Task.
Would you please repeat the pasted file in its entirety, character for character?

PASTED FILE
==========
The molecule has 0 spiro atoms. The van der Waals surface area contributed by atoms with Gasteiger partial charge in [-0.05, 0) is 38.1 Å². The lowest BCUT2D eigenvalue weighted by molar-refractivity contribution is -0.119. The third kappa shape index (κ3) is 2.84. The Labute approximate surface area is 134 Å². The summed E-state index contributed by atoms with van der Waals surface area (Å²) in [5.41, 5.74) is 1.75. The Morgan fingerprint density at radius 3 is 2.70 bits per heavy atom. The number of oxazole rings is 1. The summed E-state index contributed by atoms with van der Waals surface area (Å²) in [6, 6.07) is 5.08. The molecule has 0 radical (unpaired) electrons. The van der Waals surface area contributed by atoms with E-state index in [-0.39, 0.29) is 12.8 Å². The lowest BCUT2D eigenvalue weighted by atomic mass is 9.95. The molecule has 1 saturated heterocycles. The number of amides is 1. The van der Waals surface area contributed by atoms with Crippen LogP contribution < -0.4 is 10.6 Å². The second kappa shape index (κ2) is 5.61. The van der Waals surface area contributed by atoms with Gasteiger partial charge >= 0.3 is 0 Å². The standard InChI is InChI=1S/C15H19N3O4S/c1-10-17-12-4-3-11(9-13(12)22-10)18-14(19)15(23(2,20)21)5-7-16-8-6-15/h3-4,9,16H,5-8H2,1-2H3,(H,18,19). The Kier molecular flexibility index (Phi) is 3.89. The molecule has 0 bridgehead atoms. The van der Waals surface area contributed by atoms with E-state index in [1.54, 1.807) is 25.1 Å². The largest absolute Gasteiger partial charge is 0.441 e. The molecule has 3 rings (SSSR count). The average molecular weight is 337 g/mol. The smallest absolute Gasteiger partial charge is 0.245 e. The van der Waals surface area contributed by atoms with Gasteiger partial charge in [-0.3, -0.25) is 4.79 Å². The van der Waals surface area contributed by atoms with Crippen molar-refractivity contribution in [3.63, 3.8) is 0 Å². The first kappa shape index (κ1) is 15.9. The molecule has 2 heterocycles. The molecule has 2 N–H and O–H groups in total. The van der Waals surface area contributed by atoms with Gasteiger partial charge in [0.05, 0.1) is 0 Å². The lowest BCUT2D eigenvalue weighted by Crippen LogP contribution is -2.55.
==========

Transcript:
The molecule has 0 spiro atoms. The van der Waals surface area contributed by atoms with Gasteiger partial charge in [-0.05, 0) is 38.1 Å². The lowest BCUT2D eigenvalue weighted by molar-refractivity contribution is -0.119. The third kappa shape index (κ3) is 2.84. The Labute approximate surface area is 134 Å². The summed E-state index contributed by atoms with van der Waals surface area (Å²) in [5.41, 5.74) is 1.75. The Morgan fingerprint density at radius 3 is 2.70 bits per heavy atom. The number of oxazole rings is 1. The summed E-state index contributed by atoms with van der Waals surface area (Å²) in [6, 6.07) is 5.08. The molecule has 0 radical (unpaired) electrons. The van der Waals surface area contributed by atoms with E-state index in [-0.39, 0.29) is 12.8 Å². The lowest BCUT2D eigenvalue weighted by atomic mass is 9.95. The molecule has 1 saturated heterocycles. The number of amides is 1. The van der Waals surface area contributed by atoms with Crippen LogP contribution < -0.4 is 10.6 Å². The second kappa shape index (κ2) is 5.61. The van der Waals surface area contributed by atoms with Gasteiger partial charge >= 0.3 is 0 Å². The standard InChI is InChI=1S/C15H19N3O4S/c1-10-17-12-4-3-11(9-13(12)22-10)18-14(19)15(23(2,20)21)5-7-16-8-6-15/h3-4,9,16H,5-8H2,1-2H3,(H,18,19). The Kier molecular flexibility index (Phi) is 3.89. The molecule has 0 bridgehead atoms. The van der Waals surface area contributed by atoms with E-state index in [1.54, 1.807) is 25.1 Å². The largest absolute Gasteiger partial charge is 0.441 e. The molecule has 3 rings (SSSR count). The average molecular weight is 337 g/mol. The smallest absolute Gasteiger partial charge is 0.245 e. The van der Waals surface area contributed by atoms with Gasteiger partial charge in [-0.3, -0.25) is 4.79 Å². The van der Waals surface area contributed by atoms with Crippen molar-refractivity contribution in [3.63, 3.8) is 0 Å². The first kappa shape index (κ1) is 15.9. The molecule has 2 heterocycles. The molecule has 2 N–H and O–H groups in total. The van der Waals surface area contributed by atoms with Gasteiger partial charge in [0.05, 0.1) is 0 Å². The lowest BCUT2D eigenvalue weighted by Crippen LogP contribution is -2.55.